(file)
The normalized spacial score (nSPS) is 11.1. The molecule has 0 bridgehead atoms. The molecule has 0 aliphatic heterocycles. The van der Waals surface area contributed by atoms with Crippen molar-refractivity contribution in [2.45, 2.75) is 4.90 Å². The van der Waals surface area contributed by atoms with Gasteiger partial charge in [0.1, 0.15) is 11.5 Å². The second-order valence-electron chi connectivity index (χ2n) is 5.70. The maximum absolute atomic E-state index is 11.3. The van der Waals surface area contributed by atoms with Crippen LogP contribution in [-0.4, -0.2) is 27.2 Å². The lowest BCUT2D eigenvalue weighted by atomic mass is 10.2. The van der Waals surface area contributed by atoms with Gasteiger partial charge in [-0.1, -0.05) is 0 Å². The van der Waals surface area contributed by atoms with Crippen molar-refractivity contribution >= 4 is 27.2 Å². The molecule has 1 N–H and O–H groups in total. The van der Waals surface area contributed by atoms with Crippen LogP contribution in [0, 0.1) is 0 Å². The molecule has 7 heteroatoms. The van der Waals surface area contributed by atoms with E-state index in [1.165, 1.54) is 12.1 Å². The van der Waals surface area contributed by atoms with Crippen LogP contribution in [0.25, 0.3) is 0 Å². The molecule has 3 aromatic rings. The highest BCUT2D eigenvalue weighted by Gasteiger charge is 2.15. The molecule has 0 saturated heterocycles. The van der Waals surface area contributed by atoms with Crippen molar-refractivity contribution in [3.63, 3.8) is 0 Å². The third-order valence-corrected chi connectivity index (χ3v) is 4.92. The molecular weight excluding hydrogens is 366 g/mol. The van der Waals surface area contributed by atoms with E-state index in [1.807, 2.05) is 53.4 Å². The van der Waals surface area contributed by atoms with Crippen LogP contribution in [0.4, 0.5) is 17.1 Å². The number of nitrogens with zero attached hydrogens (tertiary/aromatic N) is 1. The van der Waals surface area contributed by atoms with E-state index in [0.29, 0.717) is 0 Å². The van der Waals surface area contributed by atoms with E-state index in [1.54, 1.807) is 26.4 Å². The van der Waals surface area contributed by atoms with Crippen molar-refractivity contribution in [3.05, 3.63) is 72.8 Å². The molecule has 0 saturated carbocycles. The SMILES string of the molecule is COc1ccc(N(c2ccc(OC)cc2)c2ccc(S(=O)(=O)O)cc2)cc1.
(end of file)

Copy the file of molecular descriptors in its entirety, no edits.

The normalized spacial score (nSPS) is 11.1. The molecule has 0 bridgehead atoms. The molecule has 0 aliphatic heterocycles. The van der Waals surface area contributed by atoms with Crippen molar-refractivity contribution in [2.45, 2.75) is 4.90 Å². The van der Waals surface area contributed by atoms with Gasteiger partial charge in [0.1, 0.15) is 11.5 Å². The second-order valence-electron chi connectivity index (χ2n) is 5.70. The maximum absolute atomic E-state index is 11.3. The van der Waals surface area contributed by atoms with Crippen LogP contribution in [-0.4, -0.2) is 27.2 Å². The lowest BCUT2D eigenvalue weighted by atomic mass is 10.2. The van der Waals surface area contributed by atoms with Gasteiger partial charge in [-0.1, -0.05) is 0 Å². The van der Waals surface area contributed by atoms with Crippen molar-refractivity contribution >= 4 is 27.2 Å². The molecule has 1 N–H and O–H groups in total. The van der Waals surface area contributed by atoms with Crippen LogP contribution in [0, 0.1) is 0 Å². The molecule has 7 heteroatoms. The van der Waals surface area contributed by atoms with E-state index in [1.165, 1.54) is 12.1 Å². The van der Waals surface area contributed by atoms with Crippen LogP contribution in [0.25, 0.3) is 0 Å². The molecule has 3 aromatic rings. The highest BCUT2D eigenvalue weighted by Gasteiger charge is 2.15. The molecule has 0 saturated heterocycles. The van der Waals surface area contributed by atoms with Crippen molar-refractivity contribution in [3.63, 3.8) is 0 Å². The third-order valence-corrected chi connectivity index (χ3v) is 4.92. The molecular weight excluding hydrogens is 366 g/mol. The van der Waals surface area contributed by atoms with E-state index in [1.807, 2.05) is 53.4 Å². The van der Waals surface area contributed by atoms with Crippen LogP contribution in [0.4, 0.5) is 17.1 Å². The number of nitrogens with zero attached hydrogens (tertiary/aromatic N) is 1. The van der Waals surface area contributed by atoms with E-state index in [0.29, 0.717) is 0 Å². The van der Waals surface area contributed by atoms with E-state index in [1.54, 1.807) is 26.4 Å². The van der Waals surface area contributed by atoms with Crippen molar-refractivity contribution in [3.05, 3.63) is 72.8 Å². The molecule has 0 saturated carbocycles. The SMILES string of the molecule is COc1ccc(N(c2ccc(OC)cc2)c2ccc(S(=O)(=O)O)cc2)cc1.